According to AI, Training Data & Bias, the better the data we input into machine learning training, the higher quality outputs we get. Similarly, the more biased the input data is, the more biased trained outputs we get. To demonstrate this point briefly, computer systems collect training data from lots of sources, then deep learning algorithms train these data by recognizing patterns using large numbers of filters (deep learning). In every single action we take while using AI/ML technologies, we as humans, are providing everyday an endless amount of training data to help machine learning to predict. The problem here lies in the kind of collected data we feed and the filters used to train these data. If these inputs of data are biased, the system’s predictions and outputs will definitely inherit these biases and prioritize or disfavor things over others. What is even worse is that when those who feed these data are not aware of their biases, the system learns from biased data and saves it as sources, to be used in future predictions and here lies the biggest problem. My question here is, how can we control these inherent biases in the data and how can we correct them during the training process or detect and extract them from the system. I would like to share here a personal experience on this matter as an example. The alphabet of my language, Arabic, doesn’t contain the letter P. Although I have trained myself to pronounce this letter as accurately as possible, everytime I speak to a chatbot and try to spell out a word that contains the letter P, the machine asks me over and over if I meant the letter B.  

lack of surveillance

As mentioned in the Ethics & AI: Privacy & the Future of Work video, there is a huge gap between “those are involved in creating the computing systems, and those that are impacted by these systems.” What matters here is what the society (creators and impacted) want to shape? and how technology should be used to achieve the target? The answer for this question may not be easy, but logically, I can suggest giving the agency for more impacted people by giving them and their representatives of community groups and policymakers, the opportunity to get more involved in evaluating and auditing decisions made by creators of AI/ML technologies. By getting involved, users impacted by these technologies get more knowledgeable about the process and make sure that innovations are ethical, inclusive and are useful to everyone in society. In other words and similar to social responsibility organizational departments, I would advocate to stop the vague and hard to implement Responsible AI plans by regulations and legislating Responsible AI departments in every organization active in the field of AI/ML, whether it is striving for profit or power.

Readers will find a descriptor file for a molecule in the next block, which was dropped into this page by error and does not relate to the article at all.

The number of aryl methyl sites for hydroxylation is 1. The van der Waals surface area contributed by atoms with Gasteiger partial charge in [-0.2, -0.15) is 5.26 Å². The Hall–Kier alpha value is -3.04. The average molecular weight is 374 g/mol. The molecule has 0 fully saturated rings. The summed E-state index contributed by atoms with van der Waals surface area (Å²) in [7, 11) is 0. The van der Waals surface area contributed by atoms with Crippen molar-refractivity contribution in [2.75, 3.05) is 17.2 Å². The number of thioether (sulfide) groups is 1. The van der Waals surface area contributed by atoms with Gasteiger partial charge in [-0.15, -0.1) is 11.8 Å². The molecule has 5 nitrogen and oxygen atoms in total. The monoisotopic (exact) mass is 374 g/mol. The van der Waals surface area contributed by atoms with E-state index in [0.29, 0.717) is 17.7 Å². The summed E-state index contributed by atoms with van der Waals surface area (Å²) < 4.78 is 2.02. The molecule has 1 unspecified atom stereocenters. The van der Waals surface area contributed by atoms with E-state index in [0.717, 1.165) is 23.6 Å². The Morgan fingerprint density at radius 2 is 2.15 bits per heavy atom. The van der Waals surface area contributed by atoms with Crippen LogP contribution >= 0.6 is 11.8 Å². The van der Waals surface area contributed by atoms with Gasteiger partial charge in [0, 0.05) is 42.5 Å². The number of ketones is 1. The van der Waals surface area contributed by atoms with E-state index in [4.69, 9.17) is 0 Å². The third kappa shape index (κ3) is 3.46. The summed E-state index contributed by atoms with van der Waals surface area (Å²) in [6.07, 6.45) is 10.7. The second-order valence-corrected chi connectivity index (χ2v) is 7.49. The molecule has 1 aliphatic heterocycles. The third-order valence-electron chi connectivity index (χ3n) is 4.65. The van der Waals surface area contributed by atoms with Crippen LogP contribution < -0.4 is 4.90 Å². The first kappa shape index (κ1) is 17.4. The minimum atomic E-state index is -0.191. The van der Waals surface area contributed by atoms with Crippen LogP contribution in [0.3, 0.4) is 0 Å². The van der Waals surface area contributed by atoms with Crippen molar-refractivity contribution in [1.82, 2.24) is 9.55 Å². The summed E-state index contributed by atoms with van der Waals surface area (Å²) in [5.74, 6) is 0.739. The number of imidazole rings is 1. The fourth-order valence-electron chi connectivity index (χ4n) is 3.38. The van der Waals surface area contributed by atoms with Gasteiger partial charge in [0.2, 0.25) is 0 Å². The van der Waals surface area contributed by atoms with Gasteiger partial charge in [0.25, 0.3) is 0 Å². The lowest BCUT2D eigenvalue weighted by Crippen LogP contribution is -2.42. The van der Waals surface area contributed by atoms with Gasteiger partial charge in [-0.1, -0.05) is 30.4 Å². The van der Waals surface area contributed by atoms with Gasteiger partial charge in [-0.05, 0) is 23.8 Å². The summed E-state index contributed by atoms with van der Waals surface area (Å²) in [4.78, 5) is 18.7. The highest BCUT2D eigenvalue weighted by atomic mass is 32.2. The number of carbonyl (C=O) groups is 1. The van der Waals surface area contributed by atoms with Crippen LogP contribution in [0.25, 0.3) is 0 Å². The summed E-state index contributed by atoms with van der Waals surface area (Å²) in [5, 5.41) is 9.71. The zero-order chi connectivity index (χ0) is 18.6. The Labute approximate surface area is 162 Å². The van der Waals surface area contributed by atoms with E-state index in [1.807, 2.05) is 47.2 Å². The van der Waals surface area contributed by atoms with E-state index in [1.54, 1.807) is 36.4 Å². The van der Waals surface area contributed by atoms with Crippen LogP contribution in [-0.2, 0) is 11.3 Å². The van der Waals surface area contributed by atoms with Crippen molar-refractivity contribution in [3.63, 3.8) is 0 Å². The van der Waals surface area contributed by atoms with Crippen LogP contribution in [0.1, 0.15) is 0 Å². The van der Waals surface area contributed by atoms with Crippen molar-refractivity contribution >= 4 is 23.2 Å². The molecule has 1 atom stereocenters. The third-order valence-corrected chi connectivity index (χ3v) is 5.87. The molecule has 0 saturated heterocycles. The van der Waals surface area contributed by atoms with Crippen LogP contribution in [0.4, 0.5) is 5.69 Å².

1. AI: Training Data & Bias
  2. Ethics & AI: Equal Access and Algorithmic Bias
  3. Janna Anderson, “Artificial Intelligence and the Future of Humans,” PEW Research Center, 10 December 2018, visited 20 March 2021.
  4. Karen Hao, “In 2020, Let’s Stop AI Ethics-washing and Actually Do Something,” MIT Technology Review, 27 December 2019, visited 20 March 2021.
  5. “Responsible AI,” Google, visited 20 March 2021.


Ethics for AI

In my opinion the biggest issue is data abuse. Pew research defines it as data use and surveillance in complex systems designed for profit by companies or for power by governments. The below will examine how both the private and public realm exploit data through my interpretations of certain cases.

In terms of the private realm, the ability for companies to create algorithms that perpetuate filter bubbles and echo chambers thereby increasing polarization is my main concern. These algorithms take the judgment out of information and replace it with predictive analysis of what a person would like to read, listen, or watch to reinforce the user’s opinions and thereby maintain their attention. These big data companies, notably coined the frightful five, have the power to influence and control the platforms used today for public discourse and in doing so are collecting vast amount of information that they profit from – “They are benefitting from the claim to empower people, even though they are centralizing power on an unprecedented scale.” These companies must be held accountable for there role in sowing discord and be regulated to prevent their accumulation of unfettered power. Looking specifically at Facebooks “Ad Preferences” we can examine this problem more thoroughly. Facebook categorizes and identifies users through interaction on Facebook, enhanced observation through Facebook’s Pixel application, and the ability to monitor users offline. With these inferences Facebook uses its deep learning models to label people for specific targeting purposes. This effort to curate advertisement and clickbait is an alarming invasion of privacy in which 51% are not comfortable with, yet it is still being done. What regulations can we make to impose transparency in big techs application of data? Should we break up big tech? Should big tech be liable for the content on their platforms?